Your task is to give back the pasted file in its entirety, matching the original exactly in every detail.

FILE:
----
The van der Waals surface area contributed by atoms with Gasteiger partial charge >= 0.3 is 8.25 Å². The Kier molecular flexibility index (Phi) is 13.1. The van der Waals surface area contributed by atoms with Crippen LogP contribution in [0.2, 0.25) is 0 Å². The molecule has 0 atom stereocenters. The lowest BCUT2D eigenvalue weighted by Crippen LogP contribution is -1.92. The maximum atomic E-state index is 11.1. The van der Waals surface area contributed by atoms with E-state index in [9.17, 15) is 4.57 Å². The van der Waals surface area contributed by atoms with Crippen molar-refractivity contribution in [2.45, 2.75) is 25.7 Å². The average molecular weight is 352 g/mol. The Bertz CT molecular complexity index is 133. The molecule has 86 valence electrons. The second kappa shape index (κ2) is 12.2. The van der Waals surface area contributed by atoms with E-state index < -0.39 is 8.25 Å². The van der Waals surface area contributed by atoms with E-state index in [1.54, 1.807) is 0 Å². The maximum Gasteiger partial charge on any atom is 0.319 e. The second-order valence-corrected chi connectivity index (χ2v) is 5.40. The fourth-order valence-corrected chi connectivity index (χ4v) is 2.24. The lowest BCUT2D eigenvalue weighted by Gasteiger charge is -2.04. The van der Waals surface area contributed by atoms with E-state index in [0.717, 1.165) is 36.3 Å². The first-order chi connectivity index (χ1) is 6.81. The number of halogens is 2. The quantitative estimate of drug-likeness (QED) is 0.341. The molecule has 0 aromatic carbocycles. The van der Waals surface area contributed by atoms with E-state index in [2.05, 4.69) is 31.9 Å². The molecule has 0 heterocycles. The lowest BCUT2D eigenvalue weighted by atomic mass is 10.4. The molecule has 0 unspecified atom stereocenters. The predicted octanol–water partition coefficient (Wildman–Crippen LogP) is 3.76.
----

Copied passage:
The van der Waals surface area contributed by atoms with Gasteiger partial charge >= 0.3 is 8.25 Å². The Kier molecular flexibility index (Phi) is 13.1. The van der Waals surface area contributed by atoms with Crippen LogP contribution in [0.2, 0.25) is 0 Å². The molecule has 0 atom stereocenters. The lowest BCUT2D eigenvalue weighted by Crippen LogP contribution is -1.92. The maximum atomic E-state index is 11.1. The van der Waals surface area contributed by atoms with E-state index in [9.17, 15) is 4.57 Å². The van der Waals surface area contributed by atoms with Crippen molar-refractivity contribution in [2.45, 2.75) is 25.7 Å². The average molecular weight is 352 g/mol. The Bertz CT molecular complexity index is 133. The molecule has 86 valence electrons. The second kappa shape index (κ2) is 12.2. The van der Waals surface area contributed by atoms with E-state index < -0.39 is 8.25 Å². The van der Waals surface area contributed by atoms with E-state index in [1.54, 1.807) is 0 Å². The maximum Gasteiger partial charge on any atom is 0.319 e. The second-order valence-corrected chi connectivity index (χ2v) is 5.40. The fourth-order valence-corrected chi connectivity index (χ4v) is 2.24. The lowest BCUT2D eigenvalue weighted by Gasteiger charge is -2.04. The van der Waals surface area contributed by atoms with E-state index in [0.717, 1.165) is 36.3 Å². The first-order chi connectivity index (χ1) is 6.81. The number of halogens is 2. The quantitative estimate of drug-likeness (QED) is 0.341. The molecule has 0 aromatic carbocycles. The van der Waals surface area contributed by atoms with E-state index in [2.05, 4.69) is 31.9 Å². The molecule has 0 heterocycles. The lowest BCUT2D eigenvalue weighted by atomic mass is 10.4. The molecule has 0 unspecified atom stereocenters. The predicted octanol–water partition coefficient (Wildman–Crippen LogP) is 3.76.